To Nano or Not to Nano?

I only have one more day to decide whether or not to participate in National Novel Writing Month this year. I don’t write well to prompts and generally make good progress on my own. Plus, I write in so many different genres and forms I’m not always ready to dig deep into a novel.

Last year was an exception. I wanted to finish Storm Watch,  the third book in the Unfinished Business series, by summer 2016. I had three chapters written, I knew where I was going with the story, and the second book was about to be released. I was tied into the characters and the story. All of my marketing was focused on this series. I committed to write 50,000 words and made my goal. But I was wrecked. My marketing in advance of the holiday season was impaired.

While having a deadline helped me in that case, it is very hard to write that many words a day on one project. Like tonight, for example. I am just about done with Storm Watch (running a little behind) and have the final two chapters to finish. The hardest parts are done, but I’m feeling compelled to go back to work on those chapters instead of tying up the loose ends of both this novel and the series.

Here I am at Taos Toolbox, in a remote mountain cabin with wine, whiskey and eleven other fanatical writers. This is not the current reality.

Carole At Taos Toolbox with Jeff Dunteman and Fiona Lehn

Carole At Taos Toolbox with Jeff Dunteman and Fiona Lehn

Last night, I participated in a huge Facebook event, Magickal Samhain. It was fantastic and I gained a lot of new fans. Tonight, I’m sending out contest prizes.  I’m writing this blog. I’ve promised a review to a friend with a new release coming out. I’ve only read the first chapter. My daughter is very concerned with Halloween plans. We’ve had work done in the house and I’m desperately trying to clean up the mess in at least one of the rooms. Since in addition to piles of my research notes and all my marketing to do lists,  there are two kids, a cat, a dog and a husband so the mess keeps re-accumulating. It has gotten to the point where the clutter is disturbing me–so it’s really bad.

 

If I get any writing done on Storm Watch tonight, let alone a full chapter, which would leave one to be able to write “The End” tomorrow, it will be a miracle. Then the whole novel needs to be edited and sent to Debby. Sure, I could put it aside for a month and go back with renewed enthusiasm, but the NaNo project is an urban fantasy series in a different world. I fear I am too tied into a Cape Cod paranormal mindset to make the jump. And I have no deadline to meet with this series as the first book still is not sold.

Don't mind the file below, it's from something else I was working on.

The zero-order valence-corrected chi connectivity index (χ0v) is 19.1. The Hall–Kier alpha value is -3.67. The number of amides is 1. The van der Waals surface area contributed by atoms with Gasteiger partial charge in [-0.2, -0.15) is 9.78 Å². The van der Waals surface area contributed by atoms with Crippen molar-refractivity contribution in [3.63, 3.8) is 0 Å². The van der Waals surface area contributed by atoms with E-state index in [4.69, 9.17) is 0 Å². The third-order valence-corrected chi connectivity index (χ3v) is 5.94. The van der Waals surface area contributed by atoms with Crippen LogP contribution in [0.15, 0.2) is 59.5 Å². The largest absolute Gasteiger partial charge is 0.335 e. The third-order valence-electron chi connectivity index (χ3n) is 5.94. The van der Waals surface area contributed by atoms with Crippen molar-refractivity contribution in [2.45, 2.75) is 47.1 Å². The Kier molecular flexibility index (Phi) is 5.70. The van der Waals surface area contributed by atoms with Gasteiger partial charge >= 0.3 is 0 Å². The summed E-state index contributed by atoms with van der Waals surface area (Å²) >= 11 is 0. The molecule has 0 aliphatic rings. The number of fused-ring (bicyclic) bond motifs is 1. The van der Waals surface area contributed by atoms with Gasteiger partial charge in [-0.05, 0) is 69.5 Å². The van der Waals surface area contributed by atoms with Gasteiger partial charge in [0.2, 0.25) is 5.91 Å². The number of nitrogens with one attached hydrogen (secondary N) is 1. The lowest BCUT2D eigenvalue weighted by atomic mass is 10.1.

So, to NaNo or not to NaNo? Should I sign up jump the track and start  writing 500 words a day on a new project? What are other writers doing?

 

 

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4 Responses to To Nano or Not to Nano?

  1. Anne Cleasby says:

    I’m doing Nano, mainly because I want to get a first draft of a completely new project onto paper. It’s science fiction with no romance thread, so I’d like to see how it works out. Trying to get an idea spun out within a month works for me, even if I don’t end up with a finished novel. I love deadlines. Nano allows me to keep writing and not to worry if it seems like rubbish as I write. When I’ve reread past work from nano, I’ve always had a good framework to work with later. Having said that, I don’t have children and only work part time. Good luck whatever you decide….

  2. Claire Gem says:

    I am in the same dilemma, Carole. I am about 2/3 of the way through a novel that I REALLY need to finish soon. But a brand new story idea has derailed me, and I already have character sketches and a loose outline. So, Nano the New or do what I ought to do???? A conundrum, for sure. 😦

  3. Abby J. Reed says:

    I think I’m going to jump in and draft in about a week. I just finished a round of edits and need time for my brain to unwind first. But I like trying to feed off everyone’s writing high 🙂

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